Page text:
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Last July, I wrote here about adopting two 13-year-old cats which were orphaned following the death of my mother-in-law. I'm pleased to report that they have settled into the family quite nicely. And we recently took them to our vet for their annual checkup.

Last year, it was the male (referred to in earlier entries as Albert) who garnered most of the veterinary attention. He had never been "fixed" and we were worrying about all the usual problems humans tend to have with unneutered tomcats. He was also a very neurotic creature who used to cower behind the bed and snarl at anyone who dared to approach him.

But by the end of last summer, after he'd been snipped and had had the chance to settle in, there was a huge change in him. We awoke one morning to find him on our bed, purring loudly and looking for some attention and affection (and food, of course). He's also very spry for a 14-year-old cat and will leap up on people's backs or try to climb the wall when chasing the laser pointer or any stray fly or spider he spots. He still has a wheezy-sounding purr and snore and the irregular heartbeat thing is something that will probably always be with him, but meanwhile we'll enjoy him for as long as he's with us and seems reasonably happy and healthy!

The female ("Victoria") seems to have a few more health (and perhaps emotional) issues. She had lost a considerable amount of weight and while she had been very much overweight last year, the vet suspected that there was something else going on as well, particularly when we told her about Victoria's digestive problems - she had been throwing up quite regularly, sometimes 2 or 3 times in succession. So the vet decided some bloodwork was in order.

The blood tests confirmed two problems: firstly, a vitamin B-12 deficiency and secondly, hyperthyroidism. We're dealing with the first by weekly injections of B-12, which will gradually taper off to monthly ones. We were offered two options for the hyperthyroidism: tapazole tablets twice a day (probably for life) or radiation therapy (which usually is a cure rather than just a treatment, but comes at a cost).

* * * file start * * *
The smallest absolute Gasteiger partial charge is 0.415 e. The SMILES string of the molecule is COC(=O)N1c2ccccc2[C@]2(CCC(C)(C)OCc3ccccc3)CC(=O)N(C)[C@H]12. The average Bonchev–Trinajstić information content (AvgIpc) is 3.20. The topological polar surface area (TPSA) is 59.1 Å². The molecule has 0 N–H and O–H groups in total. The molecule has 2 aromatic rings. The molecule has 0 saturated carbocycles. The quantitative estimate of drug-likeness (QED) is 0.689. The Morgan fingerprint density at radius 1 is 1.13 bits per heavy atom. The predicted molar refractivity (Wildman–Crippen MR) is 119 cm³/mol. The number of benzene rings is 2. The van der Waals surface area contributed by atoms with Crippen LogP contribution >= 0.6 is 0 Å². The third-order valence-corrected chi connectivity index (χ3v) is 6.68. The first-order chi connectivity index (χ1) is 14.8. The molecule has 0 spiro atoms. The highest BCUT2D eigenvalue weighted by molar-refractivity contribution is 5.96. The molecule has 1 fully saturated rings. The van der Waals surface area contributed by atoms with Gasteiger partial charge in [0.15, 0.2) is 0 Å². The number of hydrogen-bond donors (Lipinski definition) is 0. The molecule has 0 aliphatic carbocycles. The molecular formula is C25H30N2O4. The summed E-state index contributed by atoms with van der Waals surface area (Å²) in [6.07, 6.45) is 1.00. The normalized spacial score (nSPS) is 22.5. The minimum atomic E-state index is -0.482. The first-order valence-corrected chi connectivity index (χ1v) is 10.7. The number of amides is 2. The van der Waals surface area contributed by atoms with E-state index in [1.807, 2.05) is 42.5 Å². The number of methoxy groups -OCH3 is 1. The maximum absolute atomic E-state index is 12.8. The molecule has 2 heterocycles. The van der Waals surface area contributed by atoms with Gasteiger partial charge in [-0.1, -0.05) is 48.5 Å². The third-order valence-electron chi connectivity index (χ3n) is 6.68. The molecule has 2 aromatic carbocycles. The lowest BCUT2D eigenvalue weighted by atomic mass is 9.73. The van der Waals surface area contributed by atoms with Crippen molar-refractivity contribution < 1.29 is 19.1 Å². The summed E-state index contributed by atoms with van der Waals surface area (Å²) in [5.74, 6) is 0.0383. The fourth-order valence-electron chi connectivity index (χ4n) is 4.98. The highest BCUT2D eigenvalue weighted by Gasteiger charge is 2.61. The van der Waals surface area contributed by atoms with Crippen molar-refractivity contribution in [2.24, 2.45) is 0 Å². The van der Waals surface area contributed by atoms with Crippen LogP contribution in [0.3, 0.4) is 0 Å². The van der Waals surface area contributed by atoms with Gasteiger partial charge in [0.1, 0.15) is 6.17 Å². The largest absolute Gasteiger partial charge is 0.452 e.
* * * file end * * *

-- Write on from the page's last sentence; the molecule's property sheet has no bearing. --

The main drawbacks to the radiation option were: 1) it would have to be done in Carp, which admittedly is closer to home than St-Hyacinthe, but could still be quite an ordeal for a cat who doesn't travel very well; 2) it would require about a 3-day period of boarding out there; 3) we would have to deprive her of ANY medication for the condition for a couple of weeks before the therapy; after the therapy, she would have to have special food and litter for a while afterwards, which could not be shared with the other 2 cats in residence here; 4) the financial factor - we didn't go as far as getting a cost estimate since the option seemed impractical, but it would undoubtedly be costlier than the medication, and even if it did cure her (occasionally it doesn't, or needs to be repeated), how many years, realistically, are left on a 14-year-old cat?

The main concern we had about the pills was whether she would be able to keep them down. If she just brought them right back up again, the whole thing would be something of an exercise in futility. But we thought that our initial plan of attack should be the pills and B-12 shots.

Luckily, we noticed a change almost immediately. She's had 3 of her 6 weekly B12 injections and the process is much less problematic than I had feared. And the vomiting is no longer a daily event. Her coat is looking glossier too, and she seems to be putting back a little weight, though we hope she won't get severely overweight again. She's much more agile when it comes to jumping up on a bed or sofa, though I suspect she'll never be a leaper and climber like the other two.

The emotional issues I alluded to earlier in this post relate to her habit of wandering around the basement and occasionally yowling, as if she's trying to find her dear departed human down there! Or perhaps as if she feels something is missing from her life but she's not quite sure what it is. On the other hand, she's yowling less than she used to (and she would often yowl just before she threw up, which is happening less often now as well). She seems to be socializing a little more than she used to.

Tomorrow we take her for more blood tests to see if there's an improvement in her thyroid and B-12 levels. Stay tuned!

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